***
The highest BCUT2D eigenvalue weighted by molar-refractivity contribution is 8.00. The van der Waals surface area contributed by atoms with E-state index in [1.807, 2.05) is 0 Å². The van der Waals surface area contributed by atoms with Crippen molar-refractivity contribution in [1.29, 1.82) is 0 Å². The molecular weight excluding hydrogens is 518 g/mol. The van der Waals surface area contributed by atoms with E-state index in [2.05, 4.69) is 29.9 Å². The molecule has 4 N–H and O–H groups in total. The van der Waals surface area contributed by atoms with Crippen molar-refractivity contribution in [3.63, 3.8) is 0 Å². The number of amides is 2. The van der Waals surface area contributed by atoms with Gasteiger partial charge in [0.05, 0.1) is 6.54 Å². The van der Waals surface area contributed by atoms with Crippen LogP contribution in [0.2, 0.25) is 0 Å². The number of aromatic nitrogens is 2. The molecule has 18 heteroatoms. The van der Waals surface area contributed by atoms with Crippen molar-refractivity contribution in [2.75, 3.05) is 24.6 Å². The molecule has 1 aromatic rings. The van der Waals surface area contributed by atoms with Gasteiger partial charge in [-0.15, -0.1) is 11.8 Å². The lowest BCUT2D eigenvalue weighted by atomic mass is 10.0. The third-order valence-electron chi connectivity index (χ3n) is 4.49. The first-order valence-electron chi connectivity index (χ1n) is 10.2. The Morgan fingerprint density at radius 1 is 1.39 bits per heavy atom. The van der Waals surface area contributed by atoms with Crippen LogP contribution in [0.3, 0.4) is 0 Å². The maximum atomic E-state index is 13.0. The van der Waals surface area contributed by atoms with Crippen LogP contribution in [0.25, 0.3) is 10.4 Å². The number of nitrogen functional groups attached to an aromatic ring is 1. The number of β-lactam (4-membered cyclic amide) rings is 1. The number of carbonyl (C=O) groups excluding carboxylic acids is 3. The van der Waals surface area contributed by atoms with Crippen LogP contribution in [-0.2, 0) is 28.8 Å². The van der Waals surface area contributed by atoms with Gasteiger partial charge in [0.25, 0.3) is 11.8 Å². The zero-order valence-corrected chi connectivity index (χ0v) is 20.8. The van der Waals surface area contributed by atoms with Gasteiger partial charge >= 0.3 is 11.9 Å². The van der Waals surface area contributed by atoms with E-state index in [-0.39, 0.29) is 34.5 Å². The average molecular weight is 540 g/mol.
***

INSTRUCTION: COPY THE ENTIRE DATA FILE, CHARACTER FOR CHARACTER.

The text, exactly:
The highest BCUT2D eigenvalue weighted by molar-refractivity contribution is 8.00. The van der Waals surface area contributed by atoms with E-state index in [1.807, 2.05) is 0 Å². The van der Waals surface area contributed by atoms with Crippen molar-refractivity contribution in [1.29, 1.82) is 0 Å². The molecular weight excluding hydrogens is 518 g/mol. The van der Waals surface area contributed by atoms with E-state index in [2.05, 4.69) is 29.9 Å². The molecule has 4 N–H and O–H groups in total. The van der Waals surface area contributed by atoms with Crippen molar-refractivity contribution in [3.63, 3.8) is 0 Å². The number of amides is 2. The van der Waals surface area contributed by atoms with Gasteiger partial charge in [0.05, 0.1) is 6.54 Å². The van der Waals surface area contributed by atoms with Crippen LogP contribution in [0.2, 0.25) is 0 Å². The number of aromatic nitrogens is 2. The molecule has 18 heteroatoms. The van der Waals surface area contributed by atoms with Crippen molar-refractivity contribution in [2.75, 3.05) is 24.6 Å². The molecule has 1 aromatic rings. The van der Waals surface area contributed by atoms with Gasteiger partial charge in [-0.15, -0.1) is 11.8 Å². The lowest BCUT2D eigenvalue weighted by atomic mass is 10.0. The third-order valence-electron chi connectivity index (χ3n) is 4.49. The first-order valence-electron chi connectivity index (χ1n) is 10.2. The Morgan fingerprint density at radius 1 is 1.39 bits per heavy atom. The van der Waals surface area contributed by atoms with Crippen LogP contribution in [0.3, 0.4) is 0 Å². The maximum atomic E-state index is 13.0. The van der Waals surface area contributed by atoms with Crippen LogP contribution in [0.25, 0.3) is 10.4 Å². The number of nitrogen functional groups attached to an aromatic ring is 1. The number of β-lactam (4-membered cyclic amide) rings is 1. The number of carbonyl (C=O) groups excluding carboxylic acids is 3. The van der Waals surface area contributed by atoms with Crippen LogP contribution in [-0.2, 0) is 28.8 Å². The van der Waals surface area contributed by atoms with Gasteiger partial charge in [0.25, 0.3) is 11.8 Å². The zero-order valence-corrected chi connectivity index (χ0v) is 20.8. The van der Waals surface area contributed by atoms with Gasteiger partial charge >= 0.3 is 11.9 Å². The van der Waals surface area contributed by atoms with E-state index in [-0.39, 0.29) is 34.5 Å². The average molecular weight is 540 g/mol.